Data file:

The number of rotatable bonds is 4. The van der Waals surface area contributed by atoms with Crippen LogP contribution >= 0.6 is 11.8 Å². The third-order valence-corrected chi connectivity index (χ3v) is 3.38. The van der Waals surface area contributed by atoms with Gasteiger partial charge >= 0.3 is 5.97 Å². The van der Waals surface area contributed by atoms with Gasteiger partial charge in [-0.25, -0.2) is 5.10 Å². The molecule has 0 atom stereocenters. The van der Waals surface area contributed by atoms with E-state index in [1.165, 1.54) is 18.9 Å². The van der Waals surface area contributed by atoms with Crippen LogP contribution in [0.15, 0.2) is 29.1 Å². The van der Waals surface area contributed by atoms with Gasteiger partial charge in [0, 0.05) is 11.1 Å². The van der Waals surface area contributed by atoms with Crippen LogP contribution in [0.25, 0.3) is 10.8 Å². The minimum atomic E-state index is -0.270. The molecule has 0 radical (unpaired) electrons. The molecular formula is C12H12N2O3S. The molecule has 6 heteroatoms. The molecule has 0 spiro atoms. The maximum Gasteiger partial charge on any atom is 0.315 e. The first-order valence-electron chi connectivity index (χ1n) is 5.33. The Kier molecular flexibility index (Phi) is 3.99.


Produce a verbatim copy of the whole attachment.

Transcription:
The number of rotatable bonds is 4. The van der Waals surface area contributed by atoms with Crippen LogP contribution >= 0.6 is 11.8 Å². The third-order valence-corrected chi connectivity index (χ3v) is 3.38. The van der Waals surface area contributed by atoms with Gasteiger partial charge >= 0.3 is 5.97 Å². The van der Waals surface area contributed by atoms with Gasteiger partial charge in [-0.25, -0.2) is 5.10 Å². The molecule has 0 atom stereocenters. The van der Waals surface area contributed by atoms with E-state index in [1.165, 1.54) is 18.9 Å². The van der Waals surface area contributed by atoms with Crippen LogP contribution in [0.15, 0.2) is 29.1 Å². The van der Waals surface area contributed by atoms with Gasteiger partial charge in [0, 0.05) is 11.1 Å². The van der Waals surface area contributed by atoms with Crippen LogP contribution in [0.25, 0.3) is 10.8 Å². The minimum atomic E-state index is -0.270. The molecule has 0 radical (unpaired) electrons. The molecular formula is C12H12N2O3S. The molecule has 6 heteroatoms. The molecule has 0 spiro atoms. The maximum Gasteiger partial charge on any atom is 0.315 e. The first-order valence-electron chi connectivity index (χ1n) is 5.33. The Kier molecular flexibility index (Phi) is 3.99.